It’s time to reform our mental health system

Published 8:47 am Thursday, January 7, 2016

By Sen. John Cornyn

President Obama’s eagerness to go it alone and bypass the electorate to implement new policy has unfortunately become a hallmark of his presidency. And it has come at great cost. In addition to abandoning the democratic process, this paper reported recently that President Obama’s regulations have an almost $200 billion price tag.

In his last year in office, he doesn’t appear to be taking a break. During the first week of his final year in the White House, President Obama announced that more unilateral actions were coming, this time in the form of unlawful gun control measures that show he has little respect for our constitutional right to keep and bear arms. But importantly, they also won’t solve the problem they purport to fix.

Since the president’s announcement, multiple media outlets have reported that had his measures been implemented, they would not have prevented many of the recent incidents of mass violence that have occurred across the country. The American people agree. Earlier this month, more than 70 percent of Americans said they believed increased access to mental health treatment and screening would prevent violence.

If President Obama is serious about making our communities safer and protecting civil rights, he should work with a Congress eager to voice the concerns of those who elected us. Together, we can advance substantive legislation to address mental health, a common thread found in many violent tragedies.

Last year, I introduced the Mental Health and Safe Communities Act with this in mind.

The goal of this legislation is to help those suffering from mental illness find treatment, support and a path to recovery. Too often we hear stories of families facing a series of bad options: stand by as they watch the condition of a mentally ill loved one continue to deteriorate, or have them involuntarily committed to a mental health facility. The Mental Health and Safe Communities Act increases the availability of a better option by encouraging state and local governments to empower the families of the mentally ill.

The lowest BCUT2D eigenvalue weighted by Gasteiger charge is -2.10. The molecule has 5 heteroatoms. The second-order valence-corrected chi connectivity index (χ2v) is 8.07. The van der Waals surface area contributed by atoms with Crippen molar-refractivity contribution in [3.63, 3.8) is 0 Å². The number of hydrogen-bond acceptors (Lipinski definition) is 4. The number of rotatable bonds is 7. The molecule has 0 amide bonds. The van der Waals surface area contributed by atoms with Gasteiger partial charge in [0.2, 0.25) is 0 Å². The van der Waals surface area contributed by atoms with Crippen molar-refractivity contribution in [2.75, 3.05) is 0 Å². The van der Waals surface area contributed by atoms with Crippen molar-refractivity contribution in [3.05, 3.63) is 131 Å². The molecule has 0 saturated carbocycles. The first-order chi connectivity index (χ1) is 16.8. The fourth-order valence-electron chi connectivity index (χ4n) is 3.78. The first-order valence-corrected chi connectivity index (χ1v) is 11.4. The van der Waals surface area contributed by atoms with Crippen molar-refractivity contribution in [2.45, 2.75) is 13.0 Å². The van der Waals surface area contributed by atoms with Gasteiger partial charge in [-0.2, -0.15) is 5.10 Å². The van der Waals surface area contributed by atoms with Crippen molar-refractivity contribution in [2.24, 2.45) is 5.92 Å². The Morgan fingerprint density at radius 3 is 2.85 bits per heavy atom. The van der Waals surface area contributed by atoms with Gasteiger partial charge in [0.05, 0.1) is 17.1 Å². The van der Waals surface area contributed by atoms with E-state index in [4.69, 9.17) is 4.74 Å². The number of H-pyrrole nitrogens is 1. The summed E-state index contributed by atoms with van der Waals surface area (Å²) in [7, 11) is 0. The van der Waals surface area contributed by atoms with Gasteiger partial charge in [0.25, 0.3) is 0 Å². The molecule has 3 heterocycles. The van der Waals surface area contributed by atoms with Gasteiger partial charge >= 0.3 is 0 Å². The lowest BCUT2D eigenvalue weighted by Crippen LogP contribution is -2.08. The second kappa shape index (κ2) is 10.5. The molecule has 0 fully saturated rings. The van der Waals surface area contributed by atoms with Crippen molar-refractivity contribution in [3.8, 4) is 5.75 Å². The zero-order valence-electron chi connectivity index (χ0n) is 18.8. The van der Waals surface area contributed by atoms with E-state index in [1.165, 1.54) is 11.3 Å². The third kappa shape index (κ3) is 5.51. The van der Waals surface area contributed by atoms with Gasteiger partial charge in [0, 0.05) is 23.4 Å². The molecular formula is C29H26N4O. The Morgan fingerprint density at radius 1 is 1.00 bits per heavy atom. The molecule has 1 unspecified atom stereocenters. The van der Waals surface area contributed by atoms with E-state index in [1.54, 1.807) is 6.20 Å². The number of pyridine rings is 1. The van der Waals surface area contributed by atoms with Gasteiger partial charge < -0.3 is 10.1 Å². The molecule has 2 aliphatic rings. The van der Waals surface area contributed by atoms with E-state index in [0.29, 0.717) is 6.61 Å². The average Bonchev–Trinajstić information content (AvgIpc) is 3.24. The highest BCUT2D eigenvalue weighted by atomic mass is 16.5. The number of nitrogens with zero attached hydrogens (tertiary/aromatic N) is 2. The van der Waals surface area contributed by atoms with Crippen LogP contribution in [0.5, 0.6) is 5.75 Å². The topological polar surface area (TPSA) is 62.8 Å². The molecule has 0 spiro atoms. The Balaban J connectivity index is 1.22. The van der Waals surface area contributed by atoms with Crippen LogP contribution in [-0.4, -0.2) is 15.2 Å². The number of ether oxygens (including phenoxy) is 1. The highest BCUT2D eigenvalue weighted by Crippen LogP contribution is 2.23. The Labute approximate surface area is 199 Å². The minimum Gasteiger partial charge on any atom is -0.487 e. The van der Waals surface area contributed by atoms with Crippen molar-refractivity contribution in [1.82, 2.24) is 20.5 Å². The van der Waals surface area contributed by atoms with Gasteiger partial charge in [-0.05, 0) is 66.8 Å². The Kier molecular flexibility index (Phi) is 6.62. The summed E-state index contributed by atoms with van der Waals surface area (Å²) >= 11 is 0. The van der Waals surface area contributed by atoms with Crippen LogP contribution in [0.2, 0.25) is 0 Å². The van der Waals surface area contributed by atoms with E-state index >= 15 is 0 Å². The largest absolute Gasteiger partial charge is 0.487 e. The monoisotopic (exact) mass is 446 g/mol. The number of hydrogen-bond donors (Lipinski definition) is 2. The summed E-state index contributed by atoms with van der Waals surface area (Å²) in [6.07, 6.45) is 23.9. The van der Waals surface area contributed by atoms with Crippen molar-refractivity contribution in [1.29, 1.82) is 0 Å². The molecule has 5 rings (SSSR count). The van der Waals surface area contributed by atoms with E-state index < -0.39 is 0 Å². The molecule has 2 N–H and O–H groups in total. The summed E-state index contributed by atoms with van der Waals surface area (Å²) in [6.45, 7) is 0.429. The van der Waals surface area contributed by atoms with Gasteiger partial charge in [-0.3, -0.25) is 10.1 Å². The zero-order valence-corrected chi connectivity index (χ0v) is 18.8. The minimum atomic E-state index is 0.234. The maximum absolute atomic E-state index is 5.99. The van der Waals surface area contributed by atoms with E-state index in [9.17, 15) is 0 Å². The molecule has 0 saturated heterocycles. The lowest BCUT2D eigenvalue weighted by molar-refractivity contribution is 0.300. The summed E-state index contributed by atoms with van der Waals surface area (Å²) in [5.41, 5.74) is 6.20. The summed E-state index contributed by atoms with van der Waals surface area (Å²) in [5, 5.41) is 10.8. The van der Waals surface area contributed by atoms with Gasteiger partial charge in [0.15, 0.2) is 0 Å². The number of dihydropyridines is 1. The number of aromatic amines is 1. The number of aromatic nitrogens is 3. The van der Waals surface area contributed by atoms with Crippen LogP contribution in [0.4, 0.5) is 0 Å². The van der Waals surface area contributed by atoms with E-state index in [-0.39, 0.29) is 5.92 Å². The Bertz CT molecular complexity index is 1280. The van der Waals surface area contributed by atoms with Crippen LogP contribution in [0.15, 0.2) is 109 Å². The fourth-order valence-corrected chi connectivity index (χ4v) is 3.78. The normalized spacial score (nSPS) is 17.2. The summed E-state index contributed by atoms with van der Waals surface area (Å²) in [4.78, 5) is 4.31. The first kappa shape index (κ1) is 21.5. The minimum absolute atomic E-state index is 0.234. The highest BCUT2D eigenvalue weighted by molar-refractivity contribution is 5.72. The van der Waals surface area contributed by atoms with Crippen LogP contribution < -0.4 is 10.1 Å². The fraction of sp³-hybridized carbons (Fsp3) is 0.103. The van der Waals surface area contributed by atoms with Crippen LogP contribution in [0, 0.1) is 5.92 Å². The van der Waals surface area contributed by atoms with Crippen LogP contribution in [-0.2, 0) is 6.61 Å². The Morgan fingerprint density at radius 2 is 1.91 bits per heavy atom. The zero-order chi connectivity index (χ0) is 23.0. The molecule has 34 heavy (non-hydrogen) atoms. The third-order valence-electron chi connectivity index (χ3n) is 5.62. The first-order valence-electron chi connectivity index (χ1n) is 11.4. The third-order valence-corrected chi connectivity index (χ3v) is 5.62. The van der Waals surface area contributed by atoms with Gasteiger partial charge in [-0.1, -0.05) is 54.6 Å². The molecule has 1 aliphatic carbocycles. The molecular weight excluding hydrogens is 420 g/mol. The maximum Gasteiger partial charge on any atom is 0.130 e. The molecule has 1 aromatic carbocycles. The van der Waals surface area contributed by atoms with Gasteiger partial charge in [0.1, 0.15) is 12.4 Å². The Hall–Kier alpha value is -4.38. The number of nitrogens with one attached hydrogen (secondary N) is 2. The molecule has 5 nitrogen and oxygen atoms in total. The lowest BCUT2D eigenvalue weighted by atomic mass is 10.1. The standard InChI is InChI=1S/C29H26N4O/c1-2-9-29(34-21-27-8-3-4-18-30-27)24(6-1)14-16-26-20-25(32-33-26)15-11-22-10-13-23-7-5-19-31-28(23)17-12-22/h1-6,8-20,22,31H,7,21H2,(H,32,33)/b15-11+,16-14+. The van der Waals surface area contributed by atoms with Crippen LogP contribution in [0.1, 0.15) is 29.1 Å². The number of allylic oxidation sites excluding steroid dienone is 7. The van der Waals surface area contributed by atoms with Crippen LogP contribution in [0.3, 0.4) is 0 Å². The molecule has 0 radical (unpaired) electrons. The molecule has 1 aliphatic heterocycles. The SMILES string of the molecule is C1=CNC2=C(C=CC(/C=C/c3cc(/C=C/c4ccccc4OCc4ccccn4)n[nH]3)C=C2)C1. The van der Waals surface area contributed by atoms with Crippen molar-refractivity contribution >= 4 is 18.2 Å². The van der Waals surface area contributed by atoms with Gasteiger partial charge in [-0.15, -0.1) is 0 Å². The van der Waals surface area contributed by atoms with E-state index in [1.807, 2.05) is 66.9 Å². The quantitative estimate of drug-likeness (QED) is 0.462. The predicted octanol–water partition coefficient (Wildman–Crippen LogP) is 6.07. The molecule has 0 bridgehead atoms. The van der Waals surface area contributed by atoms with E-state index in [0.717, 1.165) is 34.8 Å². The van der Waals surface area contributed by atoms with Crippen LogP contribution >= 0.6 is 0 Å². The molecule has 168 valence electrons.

Under my legislation, family members could petition a judge for an order requiring their loved one to undergo treatment at home or in the community, free of stigma or forced detention. In other words, this bill would help families by giving them more options and greater flexibility to find treatment solutions for those they love.

But this bill is also designed to help entire communities — families, schools and law enforcement — spot the warning signs of mental illness and get treatment for offenders who may pose a public safety risk. It would also equip our nation’s law enforcement officials with the tools they need to quickly and effectively de-escalate mental health crises, preventing harm to the mentally ill and other acts of violence before they occur.

A diverse coalition of advocates have endorsed my approach, including the National Alliance on Mental Illness, the National Association of Police Organizations, the National Associations of Social Workers and the National Rifle Association.

Time and time again we are confronted with mental health crises that go untreated and turn into tragic headlines. We can’t responsibly stand by any longer and watch this pattern repeat itself. But we don’t need to restrict the constitutional rights of law-abiding citizens to do that.

My legislation would not just reform our mental health and criminal justice system — it would actually increase public safety and prevent tragedies involving individuals with mental illness. Now, we need President Obama to commit to working with the elected representatives of the American people, and to stop legislating by executive edict.


Senator John Cornyn, a Republican from Texas, is a member of the Senate Judiciary and Finance Committees.